How do I find out what Medicare covers? What about Supplements and Advantage Plans? Is there anything one covers the other doesn’t?
I’ll make the answer to the first question very simple. There isn’t much Medicare doesn’t cover. I can count on one hand the number of treatments or services that we’ve discovered a client wasn’t covered for, and we’re talking about thousands of people over a span of more than 11 years.
There’s only one somewhat common item or service that I’ve found isn’t paid for surprisingly; compression stockings.
This leads us to the question of what Supplements and Advantage Plans cover. Let’s start with Supplements. If you’re an avid reader of the column, you probably know that Supplements, aka Medigap policies, are highly Federally regulated. One of the regulations is if Medicare covers a treatment, service, medical device, etc., the Supplement company must pay their share, which generally is the balance of what Medicare doesn’t, hence the term “Medigap.” In other words, the Supplement company has zero say in what’s covered. If Medicare pays, the Supplement company pays, no questions asked.
This is good and bad in my opinion. On a micro level it’s wonderful because Medicare basically never denies claims. If a doctor thinks something is medically necessary such as an MRI, CT Scan, an extra day or two in the hospital, Medicare and the Supplement pay the bill in full. I like to say, “Medicare lets the doctor steer the ship.” With private health insurance, which includes Advantage Plans, the company can dictate to a doctor, hospital, and patient what is going to be covered, or not. We’ll discuss that momentarily.
On a macro level, there’s a big problem with Medicare being so liberal paying claims. Another one of my favorite sayings is, “Medicare pays first and asks questions later, if ever.” This results in tremendous waste, fraud, and abuse.
A 2015 ABC News report stated that the Centers for Medicare estimated that in 2014 alone, there was $60 billion in fraudulent charges paid, over 10% of the total Medicare budget! This kind of criminal activity costs tax payers and ultimately contributes to higher premiums for both Medicare Part B and Supplements.
Which takes us to Advantage Plans HMO’s and PPO’s, which I previously stated can deny claims. There are also many services that need prior authorizations, meaning before you can have a service such as an MRI, CT Scan, Outpatient Surgery, Home Health Care, and others, the insurance company needs to give it the “okay.” Again, there’s both a positive and negative to this situation. Private health insurance companies pay much more attention to assure they’re not paying claims for services that were never administered, over prescribed, etc., keeping fraud to a minimum and ultimately premiums down. And when it comes to the lower priced HMO and PPO Advantage Plans, Western PA companies have done a very nice job of that. $0 and other low-cost premium plans have been available since their inception in 2004.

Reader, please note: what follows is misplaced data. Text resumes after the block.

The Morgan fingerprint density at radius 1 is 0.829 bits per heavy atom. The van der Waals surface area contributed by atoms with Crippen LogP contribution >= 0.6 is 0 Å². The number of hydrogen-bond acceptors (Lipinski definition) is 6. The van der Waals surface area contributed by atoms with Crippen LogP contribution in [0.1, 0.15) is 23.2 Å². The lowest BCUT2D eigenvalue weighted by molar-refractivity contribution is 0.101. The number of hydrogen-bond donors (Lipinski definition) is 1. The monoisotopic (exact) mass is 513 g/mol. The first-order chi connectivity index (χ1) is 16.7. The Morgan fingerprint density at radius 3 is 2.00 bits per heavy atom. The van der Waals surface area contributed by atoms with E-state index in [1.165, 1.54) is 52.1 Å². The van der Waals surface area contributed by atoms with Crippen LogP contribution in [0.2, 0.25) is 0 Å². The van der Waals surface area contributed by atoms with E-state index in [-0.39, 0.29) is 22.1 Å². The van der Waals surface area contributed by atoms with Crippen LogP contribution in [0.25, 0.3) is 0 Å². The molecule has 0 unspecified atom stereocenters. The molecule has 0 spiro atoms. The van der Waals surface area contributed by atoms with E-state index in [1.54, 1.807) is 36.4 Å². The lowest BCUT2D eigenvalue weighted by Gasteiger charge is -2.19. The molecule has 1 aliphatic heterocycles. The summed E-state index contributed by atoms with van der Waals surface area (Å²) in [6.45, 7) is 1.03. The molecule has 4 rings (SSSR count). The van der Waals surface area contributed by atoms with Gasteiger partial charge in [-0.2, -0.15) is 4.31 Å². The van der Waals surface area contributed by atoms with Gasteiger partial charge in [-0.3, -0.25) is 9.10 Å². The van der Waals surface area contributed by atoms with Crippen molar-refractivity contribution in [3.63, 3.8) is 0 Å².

The negatives of Advantage Plan companies being allowed to call the shots are obvious. You can have a claim denied, although I must say that’s become a rarer occurrence in the past few years and I commend for making a conscious effort to keep that to a minimum. It can also be an inconvenience to have to wait for something as common as an MRI to be authorized.
As far as if there’s anything covered by Medicare and a Supplement vs an Advantage Plan, the answer is yes. Almost all Advantage Plans cover Part D prescriptions while Supplements do not. You must purchase a separate prescription plan if you choose a Supplement and many of them have a deductible as high as $415. No Western PA Advantage Plans have a prescription deductible.
Unlike Supplements, Advantage Plans can also provide some “ancillary benefits” such as dental, vision, no cost gym access, and possibly Over the Counter (OTC) benefits, which together, offer some nice value. Be advised that some plans provide more comprehensive programs than others, especially when it comes to dental. We also never recommend making a decision based on these benefits alone, which I often refer to as “sizzle”. Premium cost, co-pays for a hospital stay, the Maximum Out of Pocket, and access to doctors and hospitals are the most important factors to consider in my opinion.
When it comes to what medical services are covered, Advantage Plans are regulated as well and must cover everything that Medicare does, and as good or better than Medicare. There are a couple of caveats, however. One we already discussed. Advantage Plans can deny claims or advise the hospital they will not pay for any additional days as an inpatient. Be advised you can appeal those decisions. Secondly, even though the same services are covered, what you pay for them can be very different. Those on Supplements pay little or no bills, while those on Advantage Plans are exposed to between $3,400 to $6,700 per year.
My advice is to sit down with one of the licensed agents at The Health Insurance Store and get the pros and cons of both types of plans explained in detail before deciding which is the best way to go. If you’re already enrolled in either a Supplement or Advantage Plan, we invite you to visit with us anytime during the year, not just during Annual Election Period, for a no-cost consultation.